Monday 14 January 2019

Stories in music: Roses, Lilies & Other Flowers from The Telling

The Telling - Gardens of Delight - FHR
Gardens of Delight - Ciconia, Hildegard of Bingen, Machaut, Zacara; The Telling; FHR  
Reviewed by Robert Hugill on 19 December 2018 
Star rating: 4.0 (★★★★)
Medieval flowers explored in a haunting programme from The Telling

Most people familiar with the Brighton Early Music Festival (BREMF) or the Stroud Green Festival will almost certainly have come across The Telling, a edievalM ensemble with a difference, which features soprano Clare Norburn who was co-founder and artistic director of BREMF and is artistic director of the Stroud Green Festival.

On this disc, Gardens of Delight from The Telling on FHR, Clare Norburn is joined by Leah Stuttard (medieval harp, frame drum, voice) and Ariane Prussner (voice) for a programme themed around Roses, Lilies & Other Flowers in Medieval Song which means that the ensemble can cast their net widely for a haunting selection of music by Ciconia, Hildegard of Bingen, Machaut, Zacara and more.

Both roses and lilies, of course, reference the Virgin Mary, whilst Hildegard of Bingen uses the image of greeness and lushness to reference the Virgin's fecundity. These analogies mean that the sense of separateness between sacred and profane music is very much lacking in music of this period, it might be a lyrical efflorescene towards a flower but it could just as easily be a sacred piece devoted to the Virgin, or even both. The music on the disc is organised by country, though even that classification does not really work as composers crossed and transcended boundaries.

 We start with a traditional Sephardic song, La rosa enflorese which makes for a beautifully haunting beginning and introduces us to The Telling's highly concentrated style. Finely focussed voices, with minimal vibrato, highly expressive and very concentrated with a single instrument accompanying, and, later on, no instrument at all. This is not the style of Medieval performance which seeks to re-interpret everything in terms of a period jazz-band (though there is certainly room for that style). Here we concentrate on the music, and on the text, with all three performers making something beautifully pared down.

In live performance the group uses narrative, dance and other elements to create a dramatic programme to bring the Medieval music to life. The clue is in their name, these are people who tell stories.

On this disc the stories are in the music, and there is plenty to enjoy. With moments like the pairing of Hildegard's Ave generosa and the procession from Ordo Virtutum which concludes the disc [The Telling presented a Hildegard programme at BREMF in 2015, see my review], you do wish that they could stay for a bit longer. So we must hope for a further disc!

ANON. (15th century) - La rosa enflorese
ANON. (late 15th century) - Pues que tu reyna del cielo
ANON. (13th century) - Rosa das rosas
Guillaume de Machaut (1300–1377) - De tout flors (instrumental)
ANON. (13th century) - Plus bele que flor • Quant revient et fuelle et flor • L’autrier joer m’en alai • Flos • O virgo pia • Lis ne glai • Amat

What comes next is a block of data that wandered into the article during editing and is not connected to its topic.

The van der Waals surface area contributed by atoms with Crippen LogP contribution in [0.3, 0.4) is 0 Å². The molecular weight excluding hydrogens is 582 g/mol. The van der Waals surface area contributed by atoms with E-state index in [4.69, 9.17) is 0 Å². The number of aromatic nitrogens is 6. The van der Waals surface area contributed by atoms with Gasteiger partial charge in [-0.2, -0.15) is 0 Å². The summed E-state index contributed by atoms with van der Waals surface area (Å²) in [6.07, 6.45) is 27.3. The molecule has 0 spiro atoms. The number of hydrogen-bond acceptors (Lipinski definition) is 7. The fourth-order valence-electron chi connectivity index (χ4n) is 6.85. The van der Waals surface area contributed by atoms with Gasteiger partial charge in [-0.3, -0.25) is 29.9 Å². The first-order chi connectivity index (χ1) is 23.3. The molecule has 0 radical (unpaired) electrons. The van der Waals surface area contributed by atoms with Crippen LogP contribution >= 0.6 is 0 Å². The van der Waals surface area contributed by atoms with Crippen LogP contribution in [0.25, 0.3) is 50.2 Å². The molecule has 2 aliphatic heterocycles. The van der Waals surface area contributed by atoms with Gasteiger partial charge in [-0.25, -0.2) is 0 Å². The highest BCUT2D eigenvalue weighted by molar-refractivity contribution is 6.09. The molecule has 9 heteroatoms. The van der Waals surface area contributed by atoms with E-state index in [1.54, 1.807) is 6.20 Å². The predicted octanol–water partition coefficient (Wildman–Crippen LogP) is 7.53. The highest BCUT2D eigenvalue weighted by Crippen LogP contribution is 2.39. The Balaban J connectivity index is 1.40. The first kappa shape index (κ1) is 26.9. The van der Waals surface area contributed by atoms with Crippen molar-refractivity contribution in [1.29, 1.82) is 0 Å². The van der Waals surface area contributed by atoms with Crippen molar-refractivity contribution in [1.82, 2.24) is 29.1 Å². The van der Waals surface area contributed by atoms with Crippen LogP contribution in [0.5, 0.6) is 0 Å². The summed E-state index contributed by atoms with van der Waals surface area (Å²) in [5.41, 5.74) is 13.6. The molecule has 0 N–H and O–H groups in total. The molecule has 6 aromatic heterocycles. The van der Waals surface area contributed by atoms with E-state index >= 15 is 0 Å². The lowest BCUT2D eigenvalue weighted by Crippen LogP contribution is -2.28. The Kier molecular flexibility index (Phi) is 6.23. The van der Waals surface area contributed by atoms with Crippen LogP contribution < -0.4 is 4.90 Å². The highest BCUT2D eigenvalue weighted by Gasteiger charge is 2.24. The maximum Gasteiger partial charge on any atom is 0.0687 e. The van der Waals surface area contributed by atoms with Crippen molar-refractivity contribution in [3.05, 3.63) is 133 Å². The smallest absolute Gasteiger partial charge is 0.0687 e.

ANON. (c.1420) - Ther is no rose of swych virtu
Anon. (14th century) - Ad rose titulum (instrumental)
Johannes Ciconia (1370–1412) - O rosa bella, o dolce anima mia
ANON. (13th century) - Laude novella sia cantata
Antonio ZACARA DA TERAMO (c.1350–c.1415) - Un fiore gentil m’apparse
ANON. (15th century) - Der winter will hin weichen
ANON. (c.12th-13th century) - Unter den Linden
Hildegard of BINGEN (1098–1179) - Ave generosa
Hildegard of BINGEN Procession from Ordo Virtutum
The Telling (Clare Norburn, Leah Stuttard,  Arianne Prussner
Recorded at St Mary Magdalene, Sherborne, UK, 10–12 January 2018
First Hand Records FHR68 1CD

Available from Amazon.

Elsewhere on this blog:
  • Bach in Cologne: Christmas Oratorio performed in the Kölner Philharmonie (★★★★★) - concert review
  • Finding an identity in classical music: composer Shirley Thompson on her career and recent projects - interview
  • Unwrapping Venus: the music of Barbara Strozzi at Kings Place (★★★★½) - concert review
  • Oper Köln delivers a colourful account of Ralph Benatsky? & Robert Stolz’ The White Horse Inn (★★★★) - operetta review 
  • A year at Lincoln: Aric Prentice and the choir of Lincoln Cathedral on Regent Records (★★★) - Cd review
  • Handel at Cannons: Chandos Te Deum and Chandos Anthem No. 8 from Adrian Butterfield, London Handel Orchestra and soloists (★★★★★)  - CD review
  • Seeing out the old year and seeing in the new: Tony Cooper at the Tiroler Festspiele, Erl (★★★★) - concert review
  • Ancient and modern: Liam Byrne, a viola da gamba and a laptop at Baroque at the Edge (★★★★½) - concert review
  • Diverse tapestry: Clare Norburn's Burying the Dead at Baroque at the Edge (★★★★) - music theatre review
  • Rediscovering her Polish musical roots: violinist Jennifer Pike on the personal connections in her latest disc, The Polish Violin - interview 
  • Strong and vibrant: Tallis masses and motets from the Chapel Royal at Hampton Court (★★★★) - CD review
  • Bach's Goldberg Variations - CD review
  • 2018 in opera and concert reviews - article
  • Concerto for silent soloists: my encounter with Gavin Sutherland, music director of English National Ballet - interview
  • Home

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